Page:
A sharp improvement in rainfall since end-June has narrowed the shortfall from 33 per cent to only 12 per cent. It has also improved the water levels in 91-odd reservoirs across the country, especially in Maharashtra.
However, the rainfall deficiency could widen again as the monsoon is expected to go for a break in central and western parts of the country over the next few weeks. It will gain strength again in July end. Sowing of kharif crops, too, has improved and the total acreage covered so far (till July 12) was 41.33 million hectares, which is 8.61 per cent lower than the area covered in the same period last year and 7.43 per cent less than the average area covered during the same period in the last five years.
Till last week, this difference between the area covered under kharif crops this year as compared to last year was 27 per cent. This was 37 per cent less than last five years’ acreage.
According to the Central Water Commission (CWC), water level in 91-odd reservoirs across the country was 35.1 billion cubic meters (BCM) as of July 11. This is 5.69 per cent less than the storage level during the same period last year. In early July, reservoirs had about 26.94 BCM, almost 17.31 BCM less than the corresponding period of 2018.
The worry now is whether or not the levels can be sustained if the rains go for a break. Till July 11, India received 230 millimeters of rainfall, 12 per cent less than normal. So far this year, 53 districts in the country have got deficient rainfall since the monsoon started in June. This is the worst monsoon since 2014, when 70 per cent of the country had got below-normal rain till July 9.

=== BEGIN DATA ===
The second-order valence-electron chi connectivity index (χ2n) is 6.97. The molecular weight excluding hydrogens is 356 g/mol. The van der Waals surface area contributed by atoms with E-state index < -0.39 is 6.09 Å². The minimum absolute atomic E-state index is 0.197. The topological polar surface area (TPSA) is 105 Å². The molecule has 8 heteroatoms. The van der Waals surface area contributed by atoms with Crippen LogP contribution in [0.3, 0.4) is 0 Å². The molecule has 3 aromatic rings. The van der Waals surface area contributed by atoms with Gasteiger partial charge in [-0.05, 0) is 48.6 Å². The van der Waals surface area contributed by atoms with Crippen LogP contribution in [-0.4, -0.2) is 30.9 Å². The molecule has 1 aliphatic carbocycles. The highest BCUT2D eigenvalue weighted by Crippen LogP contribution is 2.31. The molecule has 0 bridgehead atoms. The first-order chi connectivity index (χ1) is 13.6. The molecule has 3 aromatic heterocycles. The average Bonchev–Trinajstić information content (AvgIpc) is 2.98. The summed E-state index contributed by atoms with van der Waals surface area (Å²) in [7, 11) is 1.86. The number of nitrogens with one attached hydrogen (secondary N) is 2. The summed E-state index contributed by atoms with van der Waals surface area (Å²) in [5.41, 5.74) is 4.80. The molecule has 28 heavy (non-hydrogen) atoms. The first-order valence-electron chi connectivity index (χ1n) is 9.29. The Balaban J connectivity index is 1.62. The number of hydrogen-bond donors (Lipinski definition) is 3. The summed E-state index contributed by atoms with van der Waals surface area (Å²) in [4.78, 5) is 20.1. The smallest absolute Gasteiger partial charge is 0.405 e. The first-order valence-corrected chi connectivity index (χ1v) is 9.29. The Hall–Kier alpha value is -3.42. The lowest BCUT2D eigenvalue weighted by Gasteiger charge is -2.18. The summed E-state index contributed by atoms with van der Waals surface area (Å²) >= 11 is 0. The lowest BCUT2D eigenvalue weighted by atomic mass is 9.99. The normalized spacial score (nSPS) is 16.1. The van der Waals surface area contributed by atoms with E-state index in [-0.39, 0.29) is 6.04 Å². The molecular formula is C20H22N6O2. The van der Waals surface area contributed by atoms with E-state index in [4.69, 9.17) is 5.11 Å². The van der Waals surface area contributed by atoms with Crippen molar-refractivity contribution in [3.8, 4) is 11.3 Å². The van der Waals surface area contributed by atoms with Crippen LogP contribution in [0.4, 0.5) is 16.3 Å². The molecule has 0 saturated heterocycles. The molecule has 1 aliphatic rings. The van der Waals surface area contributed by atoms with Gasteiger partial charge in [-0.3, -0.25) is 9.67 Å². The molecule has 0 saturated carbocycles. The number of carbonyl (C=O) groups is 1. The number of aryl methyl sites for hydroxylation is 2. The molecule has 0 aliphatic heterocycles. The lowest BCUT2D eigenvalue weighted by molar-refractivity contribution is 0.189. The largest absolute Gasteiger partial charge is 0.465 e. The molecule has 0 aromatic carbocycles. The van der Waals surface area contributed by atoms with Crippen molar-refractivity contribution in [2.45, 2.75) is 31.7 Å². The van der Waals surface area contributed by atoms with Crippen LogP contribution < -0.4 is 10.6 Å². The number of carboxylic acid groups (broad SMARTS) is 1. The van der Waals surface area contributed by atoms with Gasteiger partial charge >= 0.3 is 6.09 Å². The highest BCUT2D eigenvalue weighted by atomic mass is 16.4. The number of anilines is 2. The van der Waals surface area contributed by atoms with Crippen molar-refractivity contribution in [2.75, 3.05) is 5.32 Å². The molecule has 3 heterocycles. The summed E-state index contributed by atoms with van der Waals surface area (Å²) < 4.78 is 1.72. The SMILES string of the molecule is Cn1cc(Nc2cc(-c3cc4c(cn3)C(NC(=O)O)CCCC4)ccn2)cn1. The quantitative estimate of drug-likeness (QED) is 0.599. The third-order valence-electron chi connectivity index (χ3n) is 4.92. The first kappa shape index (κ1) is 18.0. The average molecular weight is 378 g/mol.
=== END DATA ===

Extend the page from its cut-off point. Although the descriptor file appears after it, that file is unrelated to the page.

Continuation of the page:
The shortfall is more than 30 per cent in Marathwada, Telangana, Rayalseema, Punjab, Tamil Nadu and Andhra Pradesh, along with some parts of east India. The monsoon entered the country late this year. It progress across the peninsula was slow because of Cyclone Vayu.
The pick-up in monsoon might go for a lull in the next few weeks. News agency, Reuters in a report filed on Thursday said India may receive below-average rainfall in the next two weeks with a large deficit in the soybean and cotton-growing central and western regions.
Quoting an unnamed Met department official, Reuters said weather models are showing deficiency in rainfall over central and western India in next two weeks.
“The Northeast and the foothills of the Himalaya could get good rainfall,” the official said.
Private weather forecasting agency Skymet’s Managing Director Jatin Singh in a blogpost said a break in monsoon could commence after July 15.